Long-time Acrobat aficionados will recall that when John Warnock, then co-CEO of Adobe, introduced the Acrobat concept under the code-name Carousel, he was not thinking of a tool to make life easier for designers, publishers and their service providers. (Gene Gable offers a fascinating overview of the history of Acrobat and Carousel (and its first code-name "Camelot") at CreativePro.com). As Gene notes, Warnock sought to "solve a fundamental problem that confronts today's companies. The problem is concerned with our ability to communicate visual material between different computer applications and systems."
No mention of prepress.
The product got off to a very rocky start. It faced numerous competitors, including Common Ground from No Hands Software, WorldView from Interleaf and Envoy from WordPerfect. But probably its biggest problem was that Adobe insisted on charging for $50 for Acrobat Reader. I remember Jonathan Seybold publicly warning John Warnock that this was a strategic error, but Adobe persisted for some time thereafter.
Meanwhile the graphic arts industry cottoned on to Acrobat and PDF and, I would say, saved its bacon.
In the dark early days of desktop publishing, the top two problems faced by graphic arts service providers upon receipt of customer files were missing fonts and missing graphics (which is not to say there weren't a host of other challenges, but these two were the major problem in most jobs received). Acrobat strongly encouraged designers to embed fonts and graphics. Sure, the graphics might still be low-res RGB junk, but it was an improvement over not having the files at all. And, as it later turned out, embedding fonts could be a breach of copyright. But the workflow improvement over the "collect for output" approach in page layout software was so dramatic that the publishing industry began a full embrace of Acrobat and PDF long before the intended audience of electronic document producers even knew what Acrobat might do for them.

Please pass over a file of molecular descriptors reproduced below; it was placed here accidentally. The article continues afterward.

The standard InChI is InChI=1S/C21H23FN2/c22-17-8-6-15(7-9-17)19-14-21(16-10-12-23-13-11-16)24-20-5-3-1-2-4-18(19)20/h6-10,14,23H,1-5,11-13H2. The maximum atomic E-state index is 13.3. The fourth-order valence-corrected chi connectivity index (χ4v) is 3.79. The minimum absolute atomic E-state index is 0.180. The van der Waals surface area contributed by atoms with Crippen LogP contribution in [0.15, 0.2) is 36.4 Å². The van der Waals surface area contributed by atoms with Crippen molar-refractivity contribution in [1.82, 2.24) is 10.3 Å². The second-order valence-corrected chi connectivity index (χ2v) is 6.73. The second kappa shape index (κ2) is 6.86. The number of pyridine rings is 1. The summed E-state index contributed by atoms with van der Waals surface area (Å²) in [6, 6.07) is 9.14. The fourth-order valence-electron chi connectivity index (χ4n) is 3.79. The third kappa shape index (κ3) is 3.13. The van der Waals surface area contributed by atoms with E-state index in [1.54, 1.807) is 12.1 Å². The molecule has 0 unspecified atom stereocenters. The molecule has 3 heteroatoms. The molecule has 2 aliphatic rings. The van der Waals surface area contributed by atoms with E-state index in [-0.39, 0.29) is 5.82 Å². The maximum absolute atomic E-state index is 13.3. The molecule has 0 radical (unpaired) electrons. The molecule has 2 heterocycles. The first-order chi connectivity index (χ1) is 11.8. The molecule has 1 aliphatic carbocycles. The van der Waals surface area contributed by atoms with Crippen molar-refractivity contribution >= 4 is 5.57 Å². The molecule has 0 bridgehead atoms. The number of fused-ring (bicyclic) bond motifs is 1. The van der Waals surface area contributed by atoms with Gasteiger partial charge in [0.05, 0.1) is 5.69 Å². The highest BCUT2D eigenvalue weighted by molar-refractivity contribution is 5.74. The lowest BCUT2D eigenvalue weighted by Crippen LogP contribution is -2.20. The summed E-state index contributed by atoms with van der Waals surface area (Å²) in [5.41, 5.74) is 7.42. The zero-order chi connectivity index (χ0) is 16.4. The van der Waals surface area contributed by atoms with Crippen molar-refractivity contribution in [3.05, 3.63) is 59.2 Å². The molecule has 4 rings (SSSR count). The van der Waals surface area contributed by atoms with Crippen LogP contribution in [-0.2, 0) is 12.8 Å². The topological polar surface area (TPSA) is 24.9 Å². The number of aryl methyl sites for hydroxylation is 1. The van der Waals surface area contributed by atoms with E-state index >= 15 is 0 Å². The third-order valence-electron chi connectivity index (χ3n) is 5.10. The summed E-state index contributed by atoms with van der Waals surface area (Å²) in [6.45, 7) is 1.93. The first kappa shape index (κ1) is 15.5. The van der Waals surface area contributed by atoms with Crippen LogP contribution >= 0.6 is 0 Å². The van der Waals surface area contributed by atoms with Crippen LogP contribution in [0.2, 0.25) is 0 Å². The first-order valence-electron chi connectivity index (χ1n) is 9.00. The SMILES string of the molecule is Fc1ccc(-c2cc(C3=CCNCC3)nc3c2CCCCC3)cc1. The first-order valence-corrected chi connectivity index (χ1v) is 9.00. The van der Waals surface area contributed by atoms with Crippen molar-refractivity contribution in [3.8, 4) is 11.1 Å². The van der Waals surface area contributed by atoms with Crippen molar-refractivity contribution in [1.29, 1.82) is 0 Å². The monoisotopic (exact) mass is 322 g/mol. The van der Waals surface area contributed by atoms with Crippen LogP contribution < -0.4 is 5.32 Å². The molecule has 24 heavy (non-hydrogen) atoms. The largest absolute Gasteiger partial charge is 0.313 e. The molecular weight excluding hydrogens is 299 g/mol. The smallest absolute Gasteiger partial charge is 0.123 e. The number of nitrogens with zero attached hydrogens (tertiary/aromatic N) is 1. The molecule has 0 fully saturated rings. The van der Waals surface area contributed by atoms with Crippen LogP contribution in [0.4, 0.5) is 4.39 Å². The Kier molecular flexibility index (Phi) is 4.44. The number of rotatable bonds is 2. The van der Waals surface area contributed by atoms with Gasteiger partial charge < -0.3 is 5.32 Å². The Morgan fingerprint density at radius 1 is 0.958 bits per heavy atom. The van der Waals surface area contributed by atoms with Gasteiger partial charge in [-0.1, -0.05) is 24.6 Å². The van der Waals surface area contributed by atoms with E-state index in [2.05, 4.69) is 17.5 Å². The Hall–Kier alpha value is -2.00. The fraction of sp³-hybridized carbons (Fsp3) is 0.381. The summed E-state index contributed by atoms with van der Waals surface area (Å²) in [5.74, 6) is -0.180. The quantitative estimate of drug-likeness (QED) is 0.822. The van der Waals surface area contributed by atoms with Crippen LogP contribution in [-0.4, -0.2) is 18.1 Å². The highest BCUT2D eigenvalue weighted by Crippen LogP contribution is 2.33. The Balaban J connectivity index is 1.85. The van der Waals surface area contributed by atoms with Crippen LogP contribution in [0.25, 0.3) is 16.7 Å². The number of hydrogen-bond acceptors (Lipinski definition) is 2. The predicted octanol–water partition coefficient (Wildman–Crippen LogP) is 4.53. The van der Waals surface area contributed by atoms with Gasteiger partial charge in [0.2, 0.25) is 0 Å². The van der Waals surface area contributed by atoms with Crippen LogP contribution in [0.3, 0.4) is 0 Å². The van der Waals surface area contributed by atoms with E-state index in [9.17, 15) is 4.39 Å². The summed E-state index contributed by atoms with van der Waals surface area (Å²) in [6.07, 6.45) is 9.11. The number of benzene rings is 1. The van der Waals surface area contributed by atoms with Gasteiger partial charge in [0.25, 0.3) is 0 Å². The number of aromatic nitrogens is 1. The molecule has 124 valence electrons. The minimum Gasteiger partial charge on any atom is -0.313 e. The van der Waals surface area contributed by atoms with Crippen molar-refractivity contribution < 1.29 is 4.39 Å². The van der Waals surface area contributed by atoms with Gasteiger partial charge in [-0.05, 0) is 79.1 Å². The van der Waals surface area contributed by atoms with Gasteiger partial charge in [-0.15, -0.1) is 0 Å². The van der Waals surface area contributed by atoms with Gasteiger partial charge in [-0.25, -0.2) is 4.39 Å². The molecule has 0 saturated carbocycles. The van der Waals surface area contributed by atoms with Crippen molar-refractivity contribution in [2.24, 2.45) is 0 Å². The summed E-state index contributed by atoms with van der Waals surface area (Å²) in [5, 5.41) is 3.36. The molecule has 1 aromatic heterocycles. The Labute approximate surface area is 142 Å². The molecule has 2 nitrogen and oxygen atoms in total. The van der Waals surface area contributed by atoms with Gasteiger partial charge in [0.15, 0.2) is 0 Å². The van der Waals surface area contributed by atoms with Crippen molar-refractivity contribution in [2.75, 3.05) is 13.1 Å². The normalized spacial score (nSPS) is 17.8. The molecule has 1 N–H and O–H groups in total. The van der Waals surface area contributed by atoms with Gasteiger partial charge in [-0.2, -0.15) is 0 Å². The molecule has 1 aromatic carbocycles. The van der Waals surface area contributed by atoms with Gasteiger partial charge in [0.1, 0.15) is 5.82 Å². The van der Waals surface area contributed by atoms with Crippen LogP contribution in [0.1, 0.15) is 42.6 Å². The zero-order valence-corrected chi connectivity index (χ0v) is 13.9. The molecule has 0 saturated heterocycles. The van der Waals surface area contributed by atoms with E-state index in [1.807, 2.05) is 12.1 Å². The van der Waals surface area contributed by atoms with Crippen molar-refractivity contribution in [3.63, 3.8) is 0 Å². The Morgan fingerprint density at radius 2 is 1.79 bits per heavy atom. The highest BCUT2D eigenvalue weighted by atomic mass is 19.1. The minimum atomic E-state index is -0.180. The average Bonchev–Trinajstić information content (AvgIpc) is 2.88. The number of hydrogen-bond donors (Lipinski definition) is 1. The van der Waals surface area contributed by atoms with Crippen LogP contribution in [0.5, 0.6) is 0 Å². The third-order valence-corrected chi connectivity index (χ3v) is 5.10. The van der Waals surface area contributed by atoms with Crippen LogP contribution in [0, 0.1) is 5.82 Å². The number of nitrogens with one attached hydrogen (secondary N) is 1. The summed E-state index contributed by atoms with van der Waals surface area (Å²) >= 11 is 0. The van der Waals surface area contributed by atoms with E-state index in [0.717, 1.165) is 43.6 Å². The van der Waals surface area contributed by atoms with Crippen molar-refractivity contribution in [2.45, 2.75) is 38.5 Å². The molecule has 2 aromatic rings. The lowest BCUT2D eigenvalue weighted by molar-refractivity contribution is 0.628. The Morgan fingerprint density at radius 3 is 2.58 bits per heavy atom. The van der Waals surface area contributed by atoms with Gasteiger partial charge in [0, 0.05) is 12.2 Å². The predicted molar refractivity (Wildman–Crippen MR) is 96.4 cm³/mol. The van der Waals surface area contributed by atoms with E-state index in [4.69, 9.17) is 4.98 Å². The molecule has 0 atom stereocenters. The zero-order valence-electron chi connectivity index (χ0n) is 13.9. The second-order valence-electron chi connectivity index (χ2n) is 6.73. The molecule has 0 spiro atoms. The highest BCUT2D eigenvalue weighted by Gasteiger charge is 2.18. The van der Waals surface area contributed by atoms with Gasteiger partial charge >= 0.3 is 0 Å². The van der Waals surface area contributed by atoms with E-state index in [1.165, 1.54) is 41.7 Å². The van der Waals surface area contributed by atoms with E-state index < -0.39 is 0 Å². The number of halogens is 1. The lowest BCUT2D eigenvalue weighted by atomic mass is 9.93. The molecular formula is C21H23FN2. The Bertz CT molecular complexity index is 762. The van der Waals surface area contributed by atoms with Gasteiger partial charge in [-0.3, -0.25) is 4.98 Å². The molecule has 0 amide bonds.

Still Adobe was fixated on its intended audience of emerging electronic publishers, and tended in numerous versions to slight the graphic arts community by failing to enhance graphic arts features in Acrobat and PDF. Third-party software companies, most notably Enfocus and Callas, were left to fill the gap by providing PDF preflight functionality and then some.
With Acrobat 9 there appears to me to be no doubt that Adobe has finally received the message loud and clear: whatever Acrobat means to the electronic document community, graphics and prepress are also a vital market for the product. As a result the required functionality for most graphic arts firms is now fully-embedded in the product, presumably to the detriment of some of the firms that grew by augmenting Acrobat's shortcomings in this key market (Callas however is the anointed licensed provider of many of these features in Acrobat today).
OK, so you want to stamp your document. Maybe you need to give reviewers some advice about the document's status or sensitivity. This tip from author Ted Padova demonstrates how to add stamps with the Stamp Tool along with related comments.